“The principle of electrical under-floor heating consists of warming the surface of the floor by embedded cables resulting in a gentle and generalised radiation.”
“The use of floor heating by electric cables of a type which are virtually indestructible eliminates pipes, radiators, equipment, boilers and mechanical plant.”
Chamberlin, Powell & Bon, Architects “Barbican Redevelopment” April 1959
Officially, under-floor heating is switched on from 1st October to 30th April. But the Barbican Estate Office are flexible about this if there’s a cold spell outside those dates.
Electric cables in the floors maintain a background temperature of 15.6°C (60°F). Guidance in the past has said that if the outside temperature drops below 1.7°C (35°F), the internal temperature may fall a bit as well. But, in fact, I understand that the system adjusts the charge needed to maintain the desired temperature, based on the actual external temperature at the time. So it is flexible and responsive to actual conditions.
Apparently, the type of flooring or carpet may affect the temperature in the flat.
The heating does not come on at exactly at the same time right across the estate. There are three different groupings of properties, but they come on at more or less the same time.
You don’t have any individual control of the system for your flat in the basic system. You may need your own top-up heating (especially when Spring declines to arrive on 30th April). I understand that some flat owners in some blocks have had an engineer remove a fuse to turn the heat off just in their bedroom.
But there is a more sophisticated system, which is that you can install a ‘trimmer’ which can regulate the background heating for the flat as a whole, or be used to isolate individual rooms from the background heating system, or change the times during which heating is on. These steps need to be taken by a qualified electrician. Otherwise, the only way to lower the temperature is by opening your windows!
The under-floor heating uses cheaper off-peak electricity. You don’t pay for it separately. The overall heating cost of your building is part of the service charge.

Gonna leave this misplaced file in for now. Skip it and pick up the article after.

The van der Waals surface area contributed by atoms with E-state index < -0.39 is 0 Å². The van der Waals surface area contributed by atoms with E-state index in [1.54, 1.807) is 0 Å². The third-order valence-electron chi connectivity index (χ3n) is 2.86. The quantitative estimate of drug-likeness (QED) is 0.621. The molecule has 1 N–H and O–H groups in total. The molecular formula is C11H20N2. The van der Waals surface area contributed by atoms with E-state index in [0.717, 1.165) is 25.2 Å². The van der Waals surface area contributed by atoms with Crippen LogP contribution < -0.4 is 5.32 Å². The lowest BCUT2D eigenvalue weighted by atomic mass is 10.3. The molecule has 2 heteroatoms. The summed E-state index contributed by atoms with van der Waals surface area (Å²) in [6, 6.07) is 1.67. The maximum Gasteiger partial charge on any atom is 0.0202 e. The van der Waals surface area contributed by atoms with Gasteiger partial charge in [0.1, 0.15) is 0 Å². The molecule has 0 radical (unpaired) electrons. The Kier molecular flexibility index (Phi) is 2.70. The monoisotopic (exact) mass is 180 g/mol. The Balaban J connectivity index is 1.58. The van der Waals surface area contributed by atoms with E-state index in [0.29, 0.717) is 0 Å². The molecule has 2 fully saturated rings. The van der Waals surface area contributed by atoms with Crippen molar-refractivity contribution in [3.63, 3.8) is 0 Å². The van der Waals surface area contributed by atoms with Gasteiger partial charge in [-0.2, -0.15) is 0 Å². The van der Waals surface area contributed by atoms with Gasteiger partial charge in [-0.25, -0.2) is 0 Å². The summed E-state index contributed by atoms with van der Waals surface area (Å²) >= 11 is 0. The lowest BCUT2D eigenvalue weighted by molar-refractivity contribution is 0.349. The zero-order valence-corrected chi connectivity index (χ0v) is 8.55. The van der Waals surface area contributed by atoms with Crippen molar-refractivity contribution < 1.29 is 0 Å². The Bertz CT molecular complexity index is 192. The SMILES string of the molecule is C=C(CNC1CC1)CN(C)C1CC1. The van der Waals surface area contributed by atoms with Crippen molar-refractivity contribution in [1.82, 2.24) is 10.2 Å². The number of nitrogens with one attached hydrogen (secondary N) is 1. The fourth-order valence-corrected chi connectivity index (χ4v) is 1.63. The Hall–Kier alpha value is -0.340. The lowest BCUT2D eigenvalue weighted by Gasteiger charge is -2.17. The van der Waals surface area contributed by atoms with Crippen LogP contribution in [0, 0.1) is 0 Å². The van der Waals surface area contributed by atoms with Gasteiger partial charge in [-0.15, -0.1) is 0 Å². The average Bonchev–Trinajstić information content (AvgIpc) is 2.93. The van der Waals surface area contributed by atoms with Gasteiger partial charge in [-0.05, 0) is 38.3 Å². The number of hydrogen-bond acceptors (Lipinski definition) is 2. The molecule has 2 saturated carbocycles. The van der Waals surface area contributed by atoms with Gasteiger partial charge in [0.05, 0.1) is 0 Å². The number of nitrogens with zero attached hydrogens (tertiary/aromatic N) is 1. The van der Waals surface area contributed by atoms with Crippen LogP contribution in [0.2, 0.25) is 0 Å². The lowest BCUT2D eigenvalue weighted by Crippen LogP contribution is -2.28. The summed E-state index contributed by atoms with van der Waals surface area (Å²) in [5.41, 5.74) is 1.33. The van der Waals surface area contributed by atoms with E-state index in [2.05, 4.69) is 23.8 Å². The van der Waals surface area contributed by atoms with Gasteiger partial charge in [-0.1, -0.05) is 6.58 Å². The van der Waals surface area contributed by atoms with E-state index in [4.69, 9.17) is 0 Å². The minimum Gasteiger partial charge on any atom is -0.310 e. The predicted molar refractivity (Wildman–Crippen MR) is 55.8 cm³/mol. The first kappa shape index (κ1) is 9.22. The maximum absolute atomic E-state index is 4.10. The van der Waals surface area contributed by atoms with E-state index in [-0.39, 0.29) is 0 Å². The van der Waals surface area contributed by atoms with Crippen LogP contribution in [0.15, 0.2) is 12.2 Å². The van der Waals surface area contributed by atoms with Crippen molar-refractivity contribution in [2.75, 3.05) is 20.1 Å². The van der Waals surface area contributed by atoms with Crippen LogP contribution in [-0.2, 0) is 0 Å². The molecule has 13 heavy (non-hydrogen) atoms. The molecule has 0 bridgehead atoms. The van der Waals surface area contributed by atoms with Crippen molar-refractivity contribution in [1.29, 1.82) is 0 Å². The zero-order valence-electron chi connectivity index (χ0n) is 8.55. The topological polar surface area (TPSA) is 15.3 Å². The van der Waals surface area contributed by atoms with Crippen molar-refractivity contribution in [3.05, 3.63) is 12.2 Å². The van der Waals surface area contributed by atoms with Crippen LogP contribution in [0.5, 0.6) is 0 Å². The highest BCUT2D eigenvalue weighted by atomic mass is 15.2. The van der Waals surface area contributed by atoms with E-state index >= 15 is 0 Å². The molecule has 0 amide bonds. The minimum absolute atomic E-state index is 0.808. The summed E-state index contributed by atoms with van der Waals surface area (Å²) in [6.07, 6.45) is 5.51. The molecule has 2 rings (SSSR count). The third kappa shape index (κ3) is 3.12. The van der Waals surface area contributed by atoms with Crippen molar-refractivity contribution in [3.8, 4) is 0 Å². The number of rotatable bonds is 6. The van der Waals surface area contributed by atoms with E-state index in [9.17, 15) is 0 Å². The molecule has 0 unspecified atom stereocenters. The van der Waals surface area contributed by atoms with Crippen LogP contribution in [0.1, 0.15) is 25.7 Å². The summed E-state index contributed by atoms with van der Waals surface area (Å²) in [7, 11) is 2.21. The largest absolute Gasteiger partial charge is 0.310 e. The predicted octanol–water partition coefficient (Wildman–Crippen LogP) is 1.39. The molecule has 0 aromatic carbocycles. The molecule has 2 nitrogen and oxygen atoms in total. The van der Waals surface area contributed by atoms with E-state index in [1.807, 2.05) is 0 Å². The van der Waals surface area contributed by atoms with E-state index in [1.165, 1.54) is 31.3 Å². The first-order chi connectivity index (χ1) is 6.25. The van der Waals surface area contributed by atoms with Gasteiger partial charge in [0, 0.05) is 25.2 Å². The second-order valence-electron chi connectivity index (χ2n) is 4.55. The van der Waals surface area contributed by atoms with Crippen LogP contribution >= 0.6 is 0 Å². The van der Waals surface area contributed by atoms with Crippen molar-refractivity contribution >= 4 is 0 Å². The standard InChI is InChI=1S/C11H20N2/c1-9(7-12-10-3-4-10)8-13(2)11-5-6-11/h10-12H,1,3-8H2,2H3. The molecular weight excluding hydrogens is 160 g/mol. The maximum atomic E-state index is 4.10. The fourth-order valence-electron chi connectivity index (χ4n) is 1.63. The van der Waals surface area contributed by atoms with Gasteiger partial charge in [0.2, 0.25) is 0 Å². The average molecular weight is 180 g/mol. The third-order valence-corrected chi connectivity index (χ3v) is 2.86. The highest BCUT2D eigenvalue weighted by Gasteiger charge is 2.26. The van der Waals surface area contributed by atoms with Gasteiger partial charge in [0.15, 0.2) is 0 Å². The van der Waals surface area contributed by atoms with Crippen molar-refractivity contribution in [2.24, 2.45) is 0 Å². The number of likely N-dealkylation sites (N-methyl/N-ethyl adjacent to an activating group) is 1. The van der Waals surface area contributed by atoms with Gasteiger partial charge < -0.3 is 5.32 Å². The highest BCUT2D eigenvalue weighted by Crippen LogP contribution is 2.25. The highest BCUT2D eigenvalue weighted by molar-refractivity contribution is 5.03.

Heating is supplied by cables placed in the floor screed when the floors were laid. The screed is 70 mm deep, and the cables lie in the bottom 12 mm of the floor screed on an insulating quilt of ethylene/propylene material. This means that 70% of the heat is emitted upwards to your flat, and 30% is emitted downwards. On the ground floor, the thickness of the screed was increased to 115 mm with an insulating layer of expanded polystyrene 38 or 50 mm thick to minimise downward heat loss. (There is an insulation quilt in the floors to prevent heat loss from the under floor heating system. This incidentally adds considerably to the sound insulation of the floors against noise from neighbours.)
Maintenance and damage
The Barbican have to maintain your system, so report any problems to the Barbican Estate Office.
Beware the dangers of carpet fitters putting a nail though one of the heating coils. Your floor will have to come up if the Corporation have to mend it and they will bill you for the work.
A heater in the bedroom cupboard
A conduit was installed from the main supply to one of the bedroom cupboards to allow for a heater to be wired in. This would then be wired through to a switch next to the main consumer unit.